Aphogee Two-step Treatment Protein for Damaged Hair

5. Is Too Much Protein Bad For Your Hair?

Yes, too much protein is bad for the hair just as too much moisture is bad for the hair.

A balance between protein and moisture is required for optimal hair health.

6. Is Protein Treatment Good For Your Hair?

A protein treatment is very good for hair especially if you’re suffering hair damage.

If there’s no damage, a protein treatment 1 – 2 times a year is still beneficial for hair.

For natural hair, you don’t need protein treatments as often.

For relaxed or chemically treated hair, you definitely need protein treatments every few months.

7. Is Protein Treatment Same As a Deep Conditioning Treatment?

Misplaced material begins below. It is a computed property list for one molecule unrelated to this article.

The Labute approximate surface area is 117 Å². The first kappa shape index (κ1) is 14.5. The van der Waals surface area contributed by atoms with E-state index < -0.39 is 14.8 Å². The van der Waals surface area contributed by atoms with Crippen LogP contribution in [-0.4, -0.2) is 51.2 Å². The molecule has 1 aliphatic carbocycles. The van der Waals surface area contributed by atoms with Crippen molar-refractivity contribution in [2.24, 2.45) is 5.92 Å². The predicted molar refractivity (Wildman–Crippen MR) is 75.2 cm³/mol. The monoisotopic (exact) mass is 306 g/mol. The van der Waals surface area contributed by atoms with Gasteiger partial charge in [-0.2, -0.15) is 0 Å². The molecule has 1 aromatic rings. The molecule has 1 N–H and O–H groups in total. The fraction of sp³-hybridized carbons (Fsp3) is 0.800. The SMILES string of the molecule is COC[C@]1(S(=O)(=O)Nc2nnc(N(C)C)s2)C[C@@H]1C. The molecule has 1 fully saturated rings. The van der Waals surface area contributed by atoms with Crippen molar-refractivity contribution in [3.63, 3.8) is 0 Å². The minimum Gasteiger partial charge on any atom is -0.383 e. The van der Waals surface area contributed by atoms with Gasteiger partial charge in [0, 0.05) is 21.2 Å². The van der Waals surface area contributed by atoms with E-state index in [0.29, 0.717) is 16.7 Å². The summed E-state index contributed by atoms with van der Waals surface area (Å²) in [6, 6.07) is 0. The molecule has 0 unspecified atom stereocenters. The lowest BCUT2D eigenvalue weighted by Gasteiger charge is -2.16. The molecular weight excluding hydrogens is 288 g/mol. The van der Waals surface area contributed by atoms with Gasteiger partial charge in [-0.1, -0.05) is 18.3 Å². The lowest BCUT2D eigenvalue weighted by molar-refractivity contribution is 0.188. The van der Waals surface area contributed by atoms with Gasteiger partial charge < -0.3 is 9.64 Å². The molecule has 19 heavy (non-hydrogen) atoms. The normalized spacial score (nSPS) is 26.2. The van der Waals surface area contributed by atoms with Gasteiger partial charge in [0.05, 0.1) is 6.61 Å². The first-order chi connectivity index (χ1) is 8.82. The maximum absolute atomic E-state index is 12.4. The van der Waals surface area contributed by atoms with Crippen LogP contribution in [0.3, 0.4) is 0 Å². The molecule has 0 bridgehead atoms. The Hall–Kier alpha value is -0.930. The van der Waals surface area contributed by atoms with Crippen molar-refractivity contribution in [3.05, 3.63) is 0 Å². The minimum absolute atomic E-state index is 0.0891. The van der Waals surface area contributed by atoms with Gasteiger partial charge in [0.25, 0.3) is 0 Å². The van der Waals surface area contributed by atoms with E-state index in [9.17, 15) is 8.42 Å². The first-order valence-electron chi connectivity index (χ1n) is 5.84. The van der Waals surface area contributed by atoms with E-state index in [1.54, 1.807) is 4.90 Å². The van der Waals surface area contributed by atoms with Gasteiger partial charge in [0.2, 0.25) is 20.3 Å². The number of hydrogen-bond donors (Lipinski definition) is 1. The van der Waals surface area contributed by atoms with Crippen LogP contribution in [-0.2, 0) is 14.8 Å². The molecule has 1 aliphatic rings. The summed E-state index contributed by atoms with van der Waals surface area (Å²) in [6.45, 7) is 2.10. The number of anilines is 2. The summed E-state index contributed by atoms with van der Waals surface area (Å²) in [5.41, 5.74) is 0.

A protein treatment is different from a deep conditioning treatment although the process is similar.

A protein treatment is for strengthening hair strands and recovering from hair breakage.

A deep conditioning treatment is for increasing moisture retention qualities in hair and improving elasticity. 

Both treatments require some form of heat for better efficacy.

A protein treatment is 100% protein while a deep conditioning treatment is mostly moisturizing ingredients.

A deep conditioner can also have a mixture of moisturizing and strengthening (protein) ingredients.

You also need to follow up on a protein treatment with a deep conditioning treatment to restore a healthy balance to the hair.

8. Which Protein is Good For Hair Growth?